This is the most perfect autumnal, spooky story I have ever read. A carnival comes into town, and the kids go see it after hours, but they discover that the people running the carnival are not what they seem. There is something terrifying about the carnival, something primeval and eldritch in the way it causes fear. Can the kids and their allies solve the mysteries of this carnival, and defeat it before it causes any harm? What I love about this book is that it makes you feel Autumn in all definitions of the season. The coziness of reading a book, the crispness of an Autumn night, the spooky feeling that something unknown is lurking. I think the quote below captures the entire feeling of the book: “For these beings, fall is ever the normal season, the only weather, there be no choice beyond. Where do they come from? The dust. Where do they go? The grave. Does blood stir their veins? No: the night wind. What ticks in their head? The worm. What speaks from their mouth? The toad. What sees from their eye? The snake. What hears with their ear? The abyss between the stars. They sift the human storm for souls, eat flesh of reason, fill tombs with sinners. They frenzy forth….Such are the autumn people.”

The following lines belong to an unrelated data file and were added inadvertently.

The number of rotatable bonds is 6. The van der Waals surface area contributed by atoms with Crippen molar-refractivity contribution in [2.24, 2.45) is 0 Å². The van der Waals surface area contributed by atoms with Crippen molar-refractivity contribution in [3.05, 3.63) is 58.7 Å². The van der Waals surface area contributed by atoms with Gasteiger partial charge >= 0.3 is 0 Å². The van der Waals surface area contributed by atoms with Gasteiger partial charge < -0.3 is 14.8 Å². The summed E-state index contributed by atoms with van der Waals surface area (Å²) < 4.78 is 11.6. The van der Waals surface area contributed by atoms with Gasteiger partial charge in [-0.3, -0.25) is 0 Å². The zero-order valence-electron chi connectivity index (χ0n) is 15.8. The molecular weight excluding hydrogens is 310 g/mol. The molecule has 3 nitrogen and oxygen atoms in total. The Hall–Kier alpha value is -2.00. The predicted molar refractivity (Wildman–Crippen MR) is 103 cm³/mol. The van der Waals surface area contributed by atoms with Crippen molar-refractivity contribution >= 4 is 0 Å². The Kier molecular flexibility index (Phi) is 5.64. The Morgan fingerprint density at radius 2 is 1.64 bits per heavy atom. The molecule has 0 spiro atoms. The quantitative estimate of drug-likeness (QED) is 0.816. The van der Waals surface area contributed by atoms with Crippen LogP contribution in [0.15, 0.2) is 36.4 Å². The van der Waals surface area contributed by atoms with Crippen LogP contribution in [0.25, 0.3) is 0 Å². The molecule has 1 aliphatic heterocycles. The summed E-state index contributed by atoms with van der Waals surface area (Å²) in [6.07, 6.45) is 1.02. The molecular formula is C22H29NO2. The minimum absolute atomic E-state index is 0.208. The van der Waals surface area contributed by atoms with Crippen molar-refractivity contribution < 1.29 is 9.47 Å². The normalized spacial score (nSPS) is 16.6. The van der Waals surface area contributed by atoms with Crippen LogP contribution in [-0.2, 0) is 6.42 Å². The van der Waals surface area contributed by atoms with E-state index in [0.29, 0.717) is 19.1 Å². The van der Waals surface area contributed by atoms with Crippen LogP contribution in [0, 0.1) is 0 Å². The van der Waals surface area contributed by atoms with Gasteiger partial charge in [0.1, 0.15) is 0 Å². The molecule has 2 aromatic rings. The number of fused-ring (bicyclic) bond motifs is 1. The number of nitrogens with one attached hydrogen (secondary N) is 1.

Frankenstein by Mary Shelly
We all know this classic story: mad scientist creates monster, monster kills, people kill monster, etc.? Well, not exactly in the book. Mary Shelly’s classic horror story is not just creepy, but it is also quite philosophical in the way that it approaches the monster. Victor Frankenstein (not even a doctor yet!) is a college dropout who wants to find the secret of conquering death after the death of his mother. Of course, he creates the monster, but refuses to care for the creature as his own. From this comes a chase and a dialogue between Frankenstein and the monster, with the monster discovering who he is and what kind of person he should be based on his environment, and based on the actions of his creator. This is not a terrifying story, but it does make one think deeply about death, life, and the consequences of playing god. What could be more fearful?
Rebecca by Daphne du Maurier